Audioquest DragonFly Black Vs Red Review

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As the pioneer of the USB DAC movement, Audioquest already has a pretty big and vastly loyal following.

While most companies lucky enough to find themselves in that position tend to take it for granted that loyalties will remain, and simply stop innovating and pushing the limits of technology, Audioquest is one of the few which haven’t rested on their laurels following success.

Their initial success with the original DragonFly DAC seems to have spurred them on to make more and more advances, releasing an improved version of the DragonFly DAC, the DragonFly Black v1.2 in 2013, culminating in their latest releases, version 1.5, called the DragonFly Black and the all-new DragonFly Red.

Dragonfly Red vs Black

Defining a DAC

Before diving into the finer details of both DACs, here’s a brief explanation of what exactly a DAC is for those who might still not be familiar with the term/device.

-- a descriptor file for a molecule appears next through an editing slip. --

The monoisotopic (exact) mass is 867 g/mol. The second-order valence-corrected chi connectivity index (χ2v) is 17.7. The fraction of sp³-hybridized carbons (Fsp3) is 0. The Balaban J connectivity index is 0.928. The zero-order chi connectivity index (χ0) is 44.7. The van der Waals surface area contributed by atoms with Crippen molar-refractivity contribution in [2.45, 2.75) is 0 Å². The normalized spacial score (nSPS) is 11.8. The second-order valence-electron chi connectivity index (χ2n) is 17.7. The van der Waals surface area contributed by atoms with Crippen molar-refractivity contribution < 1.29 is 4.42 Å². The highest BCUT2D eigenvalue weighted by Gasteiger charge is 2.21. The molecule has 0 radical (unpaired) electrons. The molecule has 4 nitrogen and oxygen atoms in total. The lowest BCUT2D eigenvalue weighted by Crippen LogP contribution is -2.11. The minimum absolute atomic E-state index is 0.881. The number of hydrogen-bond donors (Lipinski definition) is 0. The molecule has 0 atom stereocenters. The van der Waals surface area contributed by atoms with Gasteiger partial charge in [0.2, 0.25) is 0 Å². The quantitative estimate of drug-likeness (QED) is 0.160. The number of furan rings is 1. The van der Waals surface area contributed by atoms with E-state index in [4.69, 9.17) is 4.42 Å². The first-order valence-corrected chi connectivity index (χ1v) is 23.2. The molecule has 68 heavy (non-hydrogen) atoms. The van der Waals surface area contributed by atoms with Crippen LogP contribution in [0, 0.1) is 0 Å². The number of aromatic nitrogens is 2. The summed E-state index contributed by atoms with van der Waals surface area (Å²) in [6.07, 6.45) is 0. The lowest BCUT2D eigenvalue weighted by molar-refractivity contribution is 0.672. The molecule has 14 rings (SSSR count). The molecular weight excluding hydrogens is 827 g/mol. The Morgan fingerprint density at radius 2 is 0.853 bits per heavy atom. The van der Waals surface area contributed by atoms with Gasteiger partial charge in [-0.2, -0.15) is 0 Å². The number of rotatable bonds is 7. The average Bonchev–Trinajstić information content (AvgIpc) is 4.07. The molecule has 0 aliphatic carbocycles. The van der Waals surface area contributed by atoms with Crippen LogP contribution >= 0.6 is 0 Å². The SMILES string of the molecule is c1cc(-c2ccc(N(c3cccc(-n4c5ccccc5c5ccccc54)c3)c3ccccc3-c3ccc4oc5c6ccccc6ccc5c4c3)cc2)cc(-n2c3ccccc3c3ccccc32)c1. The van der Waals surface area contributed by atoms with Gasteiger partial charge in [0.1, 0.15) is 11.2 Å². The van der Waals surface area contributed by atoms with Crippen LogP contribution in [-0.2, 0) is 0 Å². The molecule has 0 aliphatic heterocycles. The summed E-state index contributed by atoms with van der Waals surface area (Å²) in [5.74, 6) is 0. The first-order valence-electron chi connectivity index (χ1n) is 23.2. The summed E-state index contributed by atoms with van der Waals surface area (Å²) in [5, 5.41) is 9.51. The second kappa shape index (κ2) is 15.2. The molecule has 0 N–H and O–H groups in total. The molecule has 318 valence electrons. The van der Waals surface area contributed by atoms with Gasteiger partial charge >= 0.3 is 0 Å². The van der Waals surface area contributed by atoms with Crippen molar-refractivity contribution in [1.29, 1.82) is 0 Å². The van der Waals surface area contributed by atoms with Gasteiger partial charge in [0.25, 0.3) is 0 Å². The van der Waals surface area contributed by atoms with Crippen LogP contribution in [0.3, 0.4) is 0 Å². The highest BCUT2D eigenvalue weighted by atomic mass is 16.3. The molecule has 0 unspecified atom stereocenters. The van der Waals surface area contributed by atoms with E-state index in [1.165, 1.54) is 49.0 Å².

A DAC (Digital to Analog Converter) basically converts audio files from the digital format understood by computers, smartphones, CD players, etc to the analog waveform audible to human ears.

Without this all-important circuitry, your music would just be a sequence of 1s and 0s (binaryform) and you would never hear it.

Now practically every device you’ll use to listen to music carries an onboard DAC but these almost always do the bare minimum in terms of sound reproduction. External DACs always offer better functionality and superior sonic reproduction.

Dragonfly Black Portable DAC Amp

Design and Build

It’s safe to say that just a few years ago mobile audiophile rigs used to be a rare sight and that was mostly because of the design flaws.

The gadgets that were necessary to get the finely detailed sound reproduction every audiophile craves were cumbersome and excruciatingly unattractive to carry around for most people.

The original DragonFly changed all that and with the two new versions, Audioquest has continued in the same vein.

Small and compact, the USB flash drive lookalikes are very similar to each other in design and build. In fact, the only difference physically is their colors.